One thing to look at — in his last four games last season Burrow threw 10 touchdowns and one interception.
A bulked-up Myles Brennan will be the backup for the third straight year.
5. South Carolina
Jake Bentley seems like he has been the South Carolina quarterback forever. And he will be again this year.
Bentley might not be by the end of the year because early enrollee Ryan Hilinski is considered the future of the program and could press for playing time.
Coach Will Muschamp has named Bentley the starter and has not named a back-up (redshirt freshman Dakereon Joyner is also in the mix), but the pressure will be on Bentley to cut down on the interceptions. He has thrown 26 in the last two seasons and led the SEC with 14 last year.
6. Texas A&M
Jimbo Fisher did wonders with Kellen Mond last year, turning him from a runner into a true dual-threat quarterback. Mond was sixth in the SEC in passing yards and third in rushing.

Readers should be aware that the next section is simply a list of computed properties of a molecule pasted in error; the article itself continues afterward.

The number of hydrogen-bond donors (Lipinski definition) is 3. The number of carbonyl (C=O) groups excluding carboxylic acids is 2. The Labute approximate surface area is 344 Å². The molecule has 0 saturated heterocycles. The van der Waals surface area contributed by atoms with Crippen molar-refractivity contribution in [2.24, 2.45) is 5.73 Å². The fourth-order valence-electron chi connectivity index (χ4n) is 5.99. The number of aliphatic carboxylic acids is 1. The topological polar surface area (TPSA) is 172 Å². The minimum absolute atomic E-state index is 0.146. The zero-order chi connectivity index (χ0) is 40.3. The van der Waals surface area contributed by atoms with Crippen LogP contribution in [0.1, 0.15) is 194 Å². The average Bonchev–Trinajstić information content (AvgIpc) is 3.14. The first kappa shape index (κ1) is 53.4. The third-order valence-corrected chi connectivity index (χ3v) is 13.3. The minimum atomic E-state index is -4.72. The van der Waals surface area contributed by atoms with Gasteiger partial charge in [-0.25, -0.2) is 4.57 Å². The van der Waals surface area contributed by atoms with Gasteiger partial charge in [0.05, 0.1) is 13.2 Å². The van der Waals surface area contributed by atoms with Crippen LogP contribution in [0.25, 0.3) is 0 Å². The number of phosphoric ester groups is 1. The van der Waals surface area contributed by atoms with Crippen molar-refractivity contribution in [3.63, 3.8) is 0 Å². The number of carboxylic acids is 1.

But he was also sacked 34 times, second most in the league. Fisher’s offense sometimes asks the quarterback to wait for receivers to come open.
In his second year under the offensive whiz, Mond should improve and it certainly is his job. The young talent waiting for a chance includes Connor Blumrick, James Foster and early enrollee Zach Caldoza, but it’s Mond’s show.
There doesn’t seem to be much of a question that Clemson transfer Kelly Bryant won the job in the spring.